(The Daily Mail) Turkey and Iran are increasingly adopting “game-changing” drones as their weapon of choice against Kurdish rebels in northern Iraq, prompting fears for the safety of civilians and stoking geopolitical tensions.
“Not a day goes by without us seeing a drone,” said Mohammad Hassan, mayor of Qandil, the mountainous Iraqi stronghold of Turkey’s outlawed Kurdistan Workers’ Party (PKK).
“They fly so low Qandil’s residents can see them with their naked eye,” Hassan told AFP.
The PKK has used Qandil for decades as a rear-base for its insurgency against the Turkish state.
The Democratic Party of Iranian Kurdistan (PDK-I) has similar rear-bases in other remote areas of Iraqi Kurdistan, from which it launches attacks across the border into Iran.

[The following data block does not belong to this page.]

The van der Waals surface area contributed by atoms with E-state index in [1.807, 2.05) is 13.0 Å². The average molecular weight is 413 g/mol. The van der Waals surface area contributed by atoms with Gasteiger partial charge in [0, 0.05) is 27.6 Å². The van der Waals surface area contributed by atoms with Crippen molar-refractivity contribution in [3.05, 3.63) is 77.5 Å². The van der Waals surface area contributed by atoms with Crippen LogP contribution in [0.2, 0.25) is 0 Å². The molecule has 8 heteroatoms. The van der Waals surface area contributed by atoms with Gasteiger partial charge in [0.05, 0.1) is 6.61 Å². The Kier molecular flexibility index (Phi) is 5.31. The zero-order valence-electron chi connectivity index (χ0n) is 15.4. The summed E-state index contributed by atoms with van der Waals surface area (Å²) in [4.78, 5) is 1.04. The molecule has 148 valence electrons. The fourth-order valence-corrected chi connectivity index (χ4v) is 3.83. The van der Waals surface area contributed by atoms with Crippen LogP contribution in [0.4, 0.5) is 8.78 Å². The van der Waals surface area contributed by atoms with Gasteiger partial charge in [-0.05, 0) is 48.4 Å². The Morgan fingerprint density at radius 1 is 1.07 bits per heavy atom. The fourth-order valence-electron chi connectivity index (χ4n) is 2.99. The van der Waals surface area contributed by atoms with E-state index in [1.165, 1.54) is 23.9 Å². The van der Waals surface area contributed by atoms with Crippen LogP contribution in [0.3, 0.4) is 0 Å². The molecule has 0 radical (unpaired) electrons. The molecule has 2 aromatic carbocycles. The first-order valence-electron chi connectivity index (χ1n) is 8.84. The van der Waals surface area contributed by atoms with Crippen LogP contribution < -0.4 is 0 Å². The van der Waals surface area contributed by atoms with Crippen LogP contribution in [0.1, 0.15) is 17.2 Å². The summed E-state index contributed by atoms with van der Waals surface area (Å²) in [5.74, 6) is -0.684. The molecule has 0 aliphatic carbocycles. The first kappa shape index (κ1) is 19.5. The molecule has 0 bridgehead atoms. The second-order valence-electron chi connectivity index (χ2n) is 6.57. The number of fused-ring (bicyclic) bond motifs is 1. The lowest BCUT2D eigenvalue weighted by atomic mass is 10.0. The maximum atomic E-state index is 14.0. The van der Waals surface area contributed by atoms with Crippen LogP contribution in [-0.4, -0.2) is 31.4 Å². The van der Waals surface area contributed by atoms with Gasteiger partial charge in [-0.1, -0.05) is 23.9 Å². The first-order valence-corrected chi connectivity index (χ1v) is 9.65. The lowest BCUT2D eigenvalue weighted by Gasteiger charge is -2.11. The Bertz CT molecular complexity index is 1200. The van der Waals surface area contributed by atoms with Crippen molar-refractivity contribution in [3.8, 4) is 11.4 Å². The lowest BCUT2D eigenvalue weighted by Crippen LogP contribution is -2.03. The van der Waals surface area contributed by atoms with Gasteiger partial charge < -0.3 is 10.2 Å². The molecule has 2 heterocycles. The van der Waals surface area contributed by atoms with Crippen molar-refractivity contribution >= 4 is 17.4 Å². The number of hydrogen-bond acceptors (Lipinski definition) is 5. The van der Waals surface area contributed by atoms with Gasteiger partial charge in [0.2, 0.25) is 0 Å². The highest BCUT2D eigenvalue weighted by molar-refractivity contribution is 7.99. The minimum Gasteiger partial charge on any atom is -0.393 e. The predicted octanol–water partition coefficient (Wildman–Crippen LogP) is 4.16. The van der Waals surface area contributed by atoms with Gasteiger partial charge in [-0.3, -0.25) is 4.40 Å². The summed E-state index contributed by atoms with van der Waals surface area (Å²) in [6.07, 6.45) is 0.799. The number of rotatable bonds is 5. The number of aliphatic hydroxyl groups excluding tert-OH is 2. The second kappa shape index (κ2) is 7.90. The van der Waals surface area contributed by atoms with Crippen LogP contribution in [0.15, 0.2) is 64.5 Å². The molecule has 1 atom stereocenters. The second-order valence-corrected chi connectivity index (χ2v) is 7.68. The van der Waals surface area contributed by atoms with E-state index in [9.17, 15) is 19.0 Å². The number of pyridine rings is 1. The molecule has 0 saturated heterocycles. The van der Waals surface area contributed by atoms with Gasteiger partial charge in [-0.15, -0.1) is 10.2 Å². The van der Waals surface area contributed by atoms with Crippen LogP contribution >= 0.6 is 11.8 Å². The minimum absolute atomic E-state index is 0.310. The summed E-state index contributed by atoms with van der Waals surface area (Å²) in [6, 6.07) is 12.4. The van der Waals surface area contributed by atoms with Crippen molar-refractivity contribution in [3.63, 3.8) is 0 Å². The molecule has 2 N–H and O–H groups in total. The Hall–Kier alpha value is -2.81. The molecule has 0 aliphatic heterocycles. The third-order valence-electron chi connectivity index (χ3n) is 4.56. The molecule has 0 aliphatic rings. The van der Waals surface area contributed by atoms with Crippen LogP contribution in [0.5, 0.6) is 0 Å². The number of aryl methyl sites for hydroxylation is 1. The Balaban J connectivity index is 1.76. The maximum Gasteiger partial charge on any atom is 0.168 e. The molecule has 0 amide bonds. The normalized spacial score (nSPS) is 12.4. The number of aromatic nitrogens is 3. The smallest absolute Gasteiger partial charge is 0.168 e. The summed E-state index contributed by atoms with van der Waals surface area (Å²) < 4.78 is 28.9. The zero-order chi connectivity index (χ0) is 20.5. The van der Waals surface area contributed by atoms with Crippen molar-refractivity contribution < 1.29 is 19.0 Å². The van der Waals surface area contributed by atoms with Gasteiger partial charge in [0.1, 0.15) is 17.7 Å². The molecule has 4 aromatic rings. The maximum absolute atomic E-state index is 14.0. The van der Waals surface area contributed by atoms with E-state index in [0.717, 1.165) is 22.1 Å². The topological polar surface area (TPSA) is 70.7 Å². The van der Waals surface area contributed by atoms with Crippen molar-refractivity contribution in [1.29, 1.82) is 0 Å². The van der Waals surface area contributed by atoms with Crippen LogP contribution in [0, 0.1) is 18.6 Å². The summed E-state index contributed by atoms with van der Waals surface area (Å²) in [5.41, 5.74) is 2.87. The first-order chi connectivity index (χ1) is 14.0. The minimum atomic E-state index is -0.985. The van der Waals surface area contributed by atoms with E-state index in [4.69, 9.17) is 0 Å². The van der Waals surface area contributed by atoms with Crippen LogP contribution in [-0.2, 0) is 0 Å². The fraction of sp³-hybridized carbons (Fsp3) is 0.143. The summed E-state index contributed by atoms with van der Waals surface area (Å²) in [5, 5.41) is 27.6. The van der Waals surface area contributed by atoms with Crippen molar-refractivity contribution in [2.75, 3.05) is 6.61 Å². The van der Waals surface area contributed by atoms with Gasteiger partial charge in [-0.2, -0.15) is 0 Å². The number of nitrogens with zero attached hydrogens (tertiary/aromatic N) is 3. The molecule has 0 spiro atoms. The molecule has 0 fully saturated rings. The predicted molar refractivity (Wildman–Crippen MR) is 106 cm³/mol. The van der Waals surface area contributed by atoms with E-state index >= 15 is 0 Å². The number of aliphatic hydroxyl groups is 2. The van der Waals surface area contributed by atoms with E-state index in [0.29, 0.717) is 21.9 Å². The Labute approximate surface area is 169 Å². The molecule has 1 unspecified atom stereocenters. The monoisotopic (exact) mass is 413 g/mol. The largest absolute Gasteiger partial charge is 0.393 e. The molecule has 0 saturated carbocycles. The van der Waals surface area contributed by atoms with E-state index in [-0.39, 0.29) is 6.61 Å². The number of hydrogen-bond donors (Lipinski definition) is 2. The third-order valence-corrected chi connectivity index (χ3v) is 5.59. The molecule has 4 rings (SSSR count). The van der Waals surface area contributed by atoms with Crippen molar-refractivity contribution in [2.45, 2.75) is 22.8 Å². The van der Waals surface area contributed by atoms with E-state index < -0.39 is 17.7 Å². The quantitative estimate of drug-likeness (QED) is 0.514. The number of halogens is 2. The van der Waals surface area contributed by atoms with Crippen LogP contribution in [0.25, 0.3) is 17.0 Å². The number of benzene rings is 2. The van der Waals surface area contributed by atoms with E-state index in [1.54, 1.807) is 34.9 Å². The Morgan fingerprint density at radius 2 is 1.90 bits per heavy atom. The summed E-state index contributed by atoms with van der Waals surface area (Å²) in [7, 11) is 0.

Turkey and Iran consider the Kurdish rebels as “terrorists” and routinely conduct cross-border ground assaults, air strikes and artillery bombardments against their Iraq bases.
Starting in 2018, both countries began using unmanned aerial vehicles (UAVs) for surveillance and even targeted assassinations in northern Iraq.
Drone use has expanded dramatically since Turkey launched a new assault in June, analysts and residents of affected areas told AFP.
Activists said dozens of border villages and adjacent farms have been abandoned by their terrified residents.
The drone strikes have also prevented thousands of Yazidis from returning to their homes in Sinjar district, close to the Syrian border, where PKK elements now have a presence.